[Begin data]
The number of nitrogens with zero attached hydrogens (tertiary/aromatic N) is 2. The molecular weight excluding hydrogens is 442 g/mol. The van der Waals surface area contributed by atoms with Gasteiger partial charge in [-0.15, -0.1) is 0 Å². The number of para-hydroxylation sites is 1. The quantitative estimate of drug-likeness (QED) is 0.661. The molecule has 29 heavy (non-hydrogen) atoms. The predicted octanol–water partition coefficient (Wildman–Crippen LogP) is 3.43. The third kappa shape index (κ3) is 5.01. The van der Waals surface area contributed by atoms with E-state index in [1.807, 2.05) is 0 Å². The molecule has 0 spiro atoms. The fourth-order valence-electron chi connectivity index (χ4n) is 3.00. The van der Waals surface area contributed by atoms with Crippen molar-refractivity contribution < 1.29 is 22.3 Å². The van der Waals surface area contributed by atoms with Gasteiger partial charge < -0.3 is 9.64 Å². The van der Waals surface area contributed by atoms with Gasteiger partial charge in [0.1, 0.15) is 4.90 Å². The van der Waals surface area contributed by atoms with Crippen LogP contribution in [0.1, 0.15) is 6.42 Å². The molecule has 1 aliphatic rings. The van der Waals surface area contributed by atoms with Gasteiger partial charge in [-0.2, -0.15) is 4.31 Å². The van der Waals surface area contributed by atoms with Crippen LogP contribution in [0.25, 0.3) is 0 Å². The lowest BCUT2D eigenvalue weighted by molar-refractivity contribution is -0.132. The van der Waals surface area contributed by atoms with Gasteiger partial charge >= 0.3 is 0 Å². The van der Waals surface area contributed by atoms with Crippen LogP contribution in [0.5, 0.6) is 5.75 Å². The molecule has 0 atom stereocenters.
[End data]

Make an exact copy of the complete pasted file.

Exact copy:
The number of nitrogens with zero attached hydrogens (tertiary/aromatic N) is 2. The molecular weight excluding hydrogens is 442 g/mol. The van der Waals surface area contributed by atoms with Gasteiger partial charge in [-0.15, -0.1) is 0 Å². The number of para-hydroxylation sites is 1. The quantitative estimate of drug-likeness (QED) is 0.661. The molecule has 29 heavy (non-hydrogen) atoms. The predicted octanol–water partition coefficient (Wildman–Crippen LogP) is 3.43. The third kappa shape index (κ3) is 5.01. The van der Waals surface area contributed by atoms with E-state index in [1.807, 2.05) is 0 Å². The molecule has 0 spiro atoms. The fourth-order valence-electron chi connectivity index (χ4n) is 3.00. The van der Waals surface area contributed by atoms with Crippen molar-refractivity contribution < 1.29 is 22.3 Å². The van der Waals surface area contributed by atoms with Gasteiger partial charge < -0.3 is 9.64 Å². The van der Waals surface area contributed by atoms with Gasteiger partial charge in [0.1, 0.15) is 4.90 Å². The van der Waals surface area contributed by atoms with Crippen LogP contribution in [0.1, 0.15) is 6.42 Å². The molecule has 1 aliphatic rings. The van der Waals surface area contributed by atoms with Gasteiger partial charge in [-0.2, -0.15) is 4.31 Å². The van der Waals surface area contributed by atoms with Crippen LogP contribution in [0.25, 0.3) is 0 Å². The lowest BCUT2D eigenvalue weighted by molar-refractivity contribution is -0.132. The van der Waals surface area contributed by atoms with Gasteiger partial charge >= 0.3 is 0 Å². The van der Waals surface area contributed by atoms with Crippen LogP contribution in [0.5, 0.6) is 5.75 Å². The molecule has 0 atom stereocenters.